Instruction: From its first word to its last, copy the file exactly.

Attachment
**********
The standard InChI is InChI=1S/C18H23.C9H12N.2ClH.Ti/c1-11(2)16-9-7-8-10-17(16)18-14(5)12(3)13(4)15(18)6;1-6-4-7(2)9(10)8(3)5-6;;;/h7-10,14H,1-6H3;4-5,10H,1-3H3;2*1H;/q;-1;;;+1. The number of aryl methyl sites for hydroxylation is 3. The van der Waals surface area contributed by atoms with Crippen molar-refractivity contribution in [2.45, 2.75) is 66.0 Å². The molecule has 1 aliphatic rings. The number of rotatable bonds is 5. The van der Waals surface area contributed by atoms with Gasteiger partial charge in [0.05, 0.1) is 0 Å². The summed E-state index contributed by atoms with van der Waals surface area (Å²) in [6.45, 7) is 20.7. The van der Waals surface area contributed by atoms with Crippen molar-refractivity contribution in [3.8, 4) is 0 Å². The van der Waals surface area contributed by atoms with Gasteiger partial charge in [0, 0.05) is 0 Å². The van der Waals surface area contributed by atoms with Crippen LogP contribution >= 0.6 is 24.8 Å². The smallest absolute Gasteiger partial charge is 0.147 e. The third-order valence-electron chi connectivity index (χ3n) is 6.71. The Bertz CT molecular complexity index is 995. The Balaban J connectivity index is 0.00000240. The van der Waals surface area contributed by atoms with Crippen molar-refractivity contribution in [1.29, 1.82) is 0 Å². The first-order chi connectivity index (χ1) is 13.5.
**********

The standard InChI is InChI=1S/C18H23.C9H12N.2ClH.Ti/c1-11(2)16-9-7-8-10-17(16)18-14(5)12(3)13(4)15(18)6;1-6-4-7(2)9(10)8(3)5-6;;;/h7-10,14H,1-6H3;4-5,10H,1-3H3;2*1H;/q;-1;;;+1. The number of aryl methyl sites for hydroxylation is 3. The van der Waals surface area contributed by atoms with Crippen molar-refractivity contribution in [2.45, 2.75) is 66.0 Å². The molecule has 1 aliphatic rings. The number of rotatable bonds is 5. The van der Waals surface area contributed by atoms with Gasteiger partial charge in [0.05, 0.1) is 0 Å². The summed E-state index contributed by atoms with van der Waals surface area (Å²) in [6.45, 7) is 20.7. The van der Waals surface area contributed by atoms with Crippen molar-refractivity contribution in [3.8, 4) is 0 Å². The van der Waals surface area contributed by atoms with Gasteiger partial charge in [0, 0.05) is 0 Å². The van der Waals surface area contributed by atoms with Crippen LogP contribution >= 0.6 is 24.8 Å². The smallest absolute Gasteiger partial charge is 0.147 e. The third-order valence-electron chi connectivity index (χ3n) is 6.71. The Bertz CT molecular complexity index is 995. The Balaban J connectivity index is 0.00000240. The van der Waals surface area contributed by atoms with Crippen molar-refractivity contribution in [1.29, 1.82) is 0 Å². The first-order chi connectivity index (χ1) is 13.5.